Each year our nation sets aside a Memorial Day to remember those who fell in battle fighting in defense of our nation. Many people will have picnics or cookouts, or perhaps go fishing. But others still remember those who have gone before. In 1868, veterans of the Civil War began decorating the graves of those who died in that bloody conflict on what they called Decoration Day. Over time the name was changed and the scope broadened. Now, many take the day to honor those in their family who have passed, whether they were veterans or not.
Sadness at the death of a loved one is not inappropriate. Even Jesus wept at the death of Lazarus even though He knew Lazarus would not be long in the grave. Paul wrote to the Thessalonians, however, that our grief should not be as others: “But we do not want you to be uninformed, brethren, about those who are asleep, so that you will not grieve as do the rest who have no hope.” What should prevent that grief? “For if we believe that Jesus died and rose again, even so God will bring with Him those who have fallen asleep in Jesus”(1 Thess 4:13-14). Those with loved ones who have died in Christ can look to the resurrection; our grief ought to be assuaged by that knowledge.
On the night prior to His death — the death with the power to remove our sins – Jesus anticipated it with instructions to His disciples: “He broke the bread and said, ‘This is my body, which is for you; do this in remembrance of me.’ In the same way He took the cup also after supper, saying, ‘this cup is the new covenant in My blood; do this as often as you drink it, in remembrance of Me’” (1 Cor 11:24-25).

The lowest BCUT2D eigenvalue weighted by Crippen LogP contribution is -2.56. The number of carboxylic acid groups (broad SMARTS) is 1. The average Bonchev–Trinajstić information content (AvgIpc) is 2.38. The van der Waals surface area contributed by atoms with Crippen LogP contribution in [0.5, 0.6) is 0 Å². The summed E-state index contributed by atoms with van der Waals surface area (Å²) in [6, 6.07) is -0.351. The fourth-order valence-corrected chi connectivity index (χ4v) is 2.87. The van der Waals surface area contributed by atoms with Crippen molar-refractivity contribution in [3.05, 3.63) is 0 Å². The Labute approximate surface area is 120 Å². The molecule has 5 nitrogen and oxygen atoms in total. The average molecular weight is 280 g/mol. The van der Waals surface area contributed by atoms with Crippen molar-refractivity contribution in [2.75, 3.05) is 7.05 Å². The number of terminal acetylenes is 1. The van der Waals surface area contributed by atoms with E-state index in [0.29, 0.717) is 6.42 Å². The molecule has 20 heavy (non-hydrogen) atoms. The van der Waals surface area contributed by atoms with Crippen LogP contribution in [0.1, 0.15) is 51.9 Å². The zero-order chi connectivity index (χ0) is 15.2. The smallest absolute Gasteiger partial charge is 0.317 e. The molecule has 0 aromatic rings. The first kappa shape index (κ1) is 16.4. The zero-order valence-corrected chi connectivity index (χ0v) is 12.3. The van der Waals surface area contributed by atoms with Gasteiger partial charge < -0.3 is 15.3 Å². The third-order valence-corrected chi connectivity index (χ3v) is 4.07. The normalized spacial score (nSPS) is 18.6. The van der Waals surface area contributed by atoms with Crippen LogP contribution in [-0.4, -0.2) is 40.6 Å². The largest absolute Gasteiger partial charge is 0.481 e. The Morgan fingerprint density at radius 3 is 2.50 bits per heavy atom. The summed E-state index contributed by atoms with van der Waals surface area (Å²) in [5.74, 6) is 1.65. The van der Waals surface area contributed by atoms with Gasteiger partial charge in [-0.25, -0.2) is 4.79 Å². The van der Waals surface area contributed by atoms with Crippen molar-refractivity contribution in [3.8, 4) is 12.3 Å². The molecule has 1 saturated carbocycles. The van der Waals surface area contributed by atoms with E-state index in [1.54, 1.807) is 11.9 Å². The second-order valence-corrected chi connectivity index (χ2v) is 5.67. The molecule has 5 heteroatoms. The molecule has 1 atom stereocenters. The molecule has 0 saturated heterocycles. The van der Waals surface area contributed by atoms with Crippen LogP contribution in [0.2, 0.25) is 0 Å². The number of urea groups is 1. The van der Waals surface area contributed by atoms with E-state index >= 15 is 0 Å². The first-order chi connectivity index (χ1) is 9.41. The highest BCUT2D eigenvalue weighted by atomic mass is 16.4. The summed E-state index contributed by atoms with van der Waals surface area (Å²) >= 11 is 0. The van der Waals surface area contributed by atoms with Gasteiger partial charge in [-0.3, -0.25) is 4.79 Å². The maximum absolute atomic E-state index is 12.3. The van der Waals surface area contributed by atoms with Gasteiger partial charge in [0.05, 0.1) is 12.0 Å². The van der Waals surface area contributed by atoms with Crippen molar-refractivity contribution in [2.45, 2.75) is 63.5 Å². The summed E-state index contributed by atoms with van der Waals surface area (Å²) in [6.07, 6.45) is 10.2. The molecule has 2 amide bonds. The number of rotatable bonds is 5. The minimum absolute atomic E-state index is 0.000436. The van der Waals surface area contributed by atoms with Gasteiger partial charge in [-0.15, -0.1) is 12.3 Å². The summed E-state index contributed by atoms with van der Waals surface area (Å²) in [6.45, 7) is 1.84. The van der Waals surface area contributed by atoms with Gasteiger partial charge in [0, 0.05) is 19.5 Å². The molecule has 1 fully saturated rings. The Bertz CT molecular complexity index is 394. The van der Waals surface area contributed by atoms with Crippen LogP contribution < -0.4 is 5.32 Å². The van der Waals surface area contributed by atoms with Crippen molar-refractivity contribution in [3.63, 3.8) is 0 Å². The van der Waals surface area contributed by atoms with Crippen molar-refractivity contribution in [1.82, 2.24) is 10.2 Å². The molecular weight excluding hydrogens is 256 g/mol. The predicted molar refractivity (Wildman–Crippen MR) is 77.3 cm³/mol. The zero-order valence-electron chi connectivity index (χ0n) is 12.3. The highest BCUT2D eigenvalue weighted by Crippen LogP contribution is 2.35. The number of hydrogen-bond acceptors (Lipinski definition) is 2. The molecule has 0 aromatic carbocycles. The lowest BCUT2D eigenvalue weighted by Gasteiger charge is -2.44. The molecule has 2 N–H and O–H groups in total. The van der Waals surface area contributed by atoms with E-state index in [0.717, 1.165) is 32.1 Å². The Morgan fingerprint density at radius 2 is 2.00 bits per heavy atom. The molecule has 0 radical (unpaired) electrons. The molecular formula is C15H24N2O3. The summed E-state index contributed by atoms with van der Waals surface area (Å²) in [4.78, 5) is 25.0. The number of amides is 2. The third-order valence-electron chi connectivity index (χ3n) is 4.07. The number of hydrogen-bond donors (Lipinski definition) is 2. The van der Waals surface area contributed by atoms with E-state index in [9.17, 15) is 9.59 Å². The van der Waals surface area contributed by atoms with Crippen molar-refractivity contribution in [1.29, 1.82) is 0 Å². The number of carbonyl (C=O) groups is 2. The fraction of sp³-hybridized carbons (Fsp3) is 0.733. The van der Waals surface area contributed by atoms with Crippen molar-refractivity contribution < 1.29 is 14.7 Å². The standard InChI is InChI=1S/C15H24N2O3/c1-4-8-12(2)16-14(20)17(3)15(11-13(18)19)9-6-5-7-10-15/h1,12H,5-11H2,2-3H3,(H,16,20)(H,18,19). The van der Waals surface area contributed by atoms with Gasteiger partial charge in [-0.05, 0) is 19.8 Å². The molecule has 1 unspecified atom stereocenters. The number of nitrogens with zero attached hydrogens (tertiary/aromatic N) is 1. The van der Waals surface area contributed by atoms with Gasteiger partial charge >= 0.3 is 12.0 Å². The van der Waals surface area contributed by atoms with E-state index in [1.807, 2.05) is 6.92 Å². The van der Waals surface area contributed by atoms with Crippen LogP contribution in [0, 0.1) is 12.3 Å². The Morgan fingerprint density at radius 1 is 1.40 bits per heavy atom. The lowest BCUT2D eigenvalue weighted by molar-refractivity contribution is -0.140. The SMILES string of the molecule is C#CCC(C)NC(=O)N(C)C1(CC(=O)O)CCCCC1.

We’ve all been reminded of a loved one by an item of theirs, perhaps. Seeing it causes a flood of memories that leads to a full appreciation of what the person meant to us. When we partake of the Lord’s body we ought to think of Him. It is His memorial. Flooding our mind should be thoughts of His life, and also, of course, His death.
Have you ever wondered how those who have caused another’s death remember it? Did David think of Uriah every time he saw Bathsheba? His sin was ever before him. Remembering Jesus through the Lord’s Supper ought to keep our sin before us, making us realize that it was my actions that made His death necessary. But when I think of His death it is not simply the hopeless guilt of my sin that should enter my mind, but it is the power that death brings to that guilt, the power to take those sins away.
Another desire we often have when it comes to a loved one who has died is finding a way to let others know about them. We see scholarship funds established, wings of schools or hospitals dedicated. We want others to know how wonderful our loved one was! Through our weekly “Memorial Day” observance of the Lord’s Supper we have the perfect opportunity to tell others about our Savior: “For as often as you eat this bread and drink the cup, you proclaim the Lord’s death until He comes.” The world needs to know about the death of Jesus, and through the institution of the weekly Lord’s Supper Jesus gave us His approved method of proclaiming it. Every single first day of the week since Pentecost, there have been Christians who have kept that memorial. They have proclaimed His death to a lost world.
This Sunday I can continue that unbroken line of remembrances. I can think on the power of Jesus’ life, and the power of His death. I can think on how choices I have made led to His death, and on the spiritual condition I would be without it. And I can let the world know: Jesus Christ died for you! Maybe, just maybe, they will want to know why.
— Alan Cornett writes from Wilsonville, Alabama.